|Graphic by Marco Buonvino|
Over the years, I have found that parents often haven't thought through what they're really asking when they ask me to make up missed lessons. For instance, I had a parent once who wanted her two boys to be able to reschedule lessons for a month due to a sports schedule. I had already told my daughter that she could not sign up for soccer because the practices met during my teaching time which happened to be during these boys' lessons. It was now too late to sign my daughter up for soccer - we had already made the sacrifice. So, now that I'd already irretrievably dedicated one slot of time to this family, she wanted another time as well - which could only be taken from my personal time since my teaching schedule was full. In short, she wanted the ability to make some other activity a priority over piano, and she did not mind asking me and my family to be inconvenienced to facilitate it. Teachers who agree to demands like this become burned out. Quite often, their next course of action is to adopt a very strict no make-up policy because they've grown very tired of trying to make a studio full of over-scheduled families happy at their own expense.
I had another family once who wanted to take a month-long vacation and simply pay no tuition while they were gone. This would have resulted in a significant financial sacrifice on my part as I had no way to recoup the lost income. I can't just stick another student in that slot for a month and then kick him out once the original student returns. Even if I had not had a waiting list at the time (I did, which made this request absurd), I would not have agreed to it. If I allow one family to do this, I'd have to extend that policy to all, and this would mean that any of my students could come and go as they pleased with no financial obligation. I can't run a business that way. Better to refuse and risk losing that student but maintain the integrity of my policy and the stability of my income.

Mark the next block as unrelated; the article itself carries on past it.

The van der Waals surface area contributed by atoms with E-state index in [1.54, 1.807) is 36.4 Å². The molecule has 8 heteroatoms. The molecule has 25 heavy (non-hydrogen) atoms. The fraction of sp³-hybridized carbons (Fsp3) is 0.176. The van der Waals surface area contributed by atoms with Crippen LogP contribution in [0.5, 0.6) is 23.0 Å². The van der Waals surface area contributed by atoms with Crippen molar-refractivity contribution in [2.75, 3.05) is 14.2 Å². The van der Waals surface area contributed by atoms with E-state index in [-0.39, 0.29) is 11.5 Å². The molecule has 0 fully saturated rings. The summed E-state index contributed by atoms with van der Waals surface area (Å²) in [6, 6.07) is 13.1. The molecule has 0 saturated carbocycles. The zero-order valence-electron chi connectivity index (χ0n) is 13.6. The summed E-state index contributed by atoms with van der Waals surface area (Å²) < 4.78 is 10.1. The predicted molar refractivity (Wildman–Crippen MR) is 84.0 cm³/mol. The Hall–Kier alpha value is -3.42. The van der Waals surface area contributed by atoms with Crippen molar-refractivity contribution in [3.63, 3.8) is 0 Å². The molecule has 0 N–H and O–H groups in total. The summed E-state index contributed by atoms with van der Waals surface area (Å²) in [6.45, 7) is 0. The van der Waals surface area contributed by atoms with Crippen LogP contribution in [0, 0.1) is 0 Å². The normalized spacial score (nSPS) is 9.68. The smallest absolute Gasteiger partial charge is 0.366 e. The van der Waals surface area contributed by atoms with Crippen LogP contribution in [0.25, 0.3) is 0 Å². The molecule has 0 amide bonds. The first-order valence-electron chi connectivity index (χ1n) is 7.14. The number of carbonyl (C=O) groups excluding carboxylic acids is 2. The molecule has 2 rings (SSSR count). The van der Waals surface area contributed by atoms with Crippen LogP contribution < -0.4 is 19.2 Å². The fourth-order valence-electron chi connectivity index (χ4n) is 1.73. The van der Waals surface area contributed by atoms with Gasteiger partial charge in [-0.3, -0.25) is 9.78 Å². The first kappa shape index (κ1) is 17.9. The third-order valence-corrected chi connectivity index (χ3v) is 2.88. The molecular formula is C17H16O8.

Teachers also struggle with the fact that we have a very short number of after-school hours to devote to teaching. I usually try to fill up all of my available teaching time, which means that if a student is sick, I simply don't have an open time to shift them to unless I resort to using my personal time. The more students I have, the more burdensome this becomes.
I tell my parents that they should think of their monthly fee as tuition which reserves their place in my studio, not a per-lesson fee. Hopefully, your teacher has a clear, written policy about missed lessons. If he/she hasn't provided you with one, you might ask for one. It's much better to deal with this issue before it actually comes up so that you know what to expect. I've found that the best practice, by far, is to make my policy clear before the student ever begins lessons. Some teachers will make up lessons under certain conditions, some teachers may provide a swap list so that you can rearrange lessons yourself, and some teachers may make no accommodations at all. Know what your teacher expects, and don't go into the situation thinking that you'll talk her/him out of it or that you'll somehow be exempt.
I have some wonderful families who truly "get it." Last year, two families had situations come up which created a conflict with piano for a period of a few weeks. In both cases, they apologized for the conflict and simply pledged to continue to pay the tuition until the conflict had passed. They offered this up front without my having to defend my policy in any way. While I would have loved it if piano had been a bigger priority, I felt that they showed me a great deal of respect, and I respected their handling of the situation in return.
Those parents fully understand what Vicky Barham writes in a fantastic online article: Make-Up Lessons From An Economist's Point Of View. She teaches economics at her local university, and is the parent of music students. She explains, from the business perspective, why music teachers should not be under any obligation to find another spot during the week or to refund for missed lessons. Be sure to read it!
Thanks in advance for your support!
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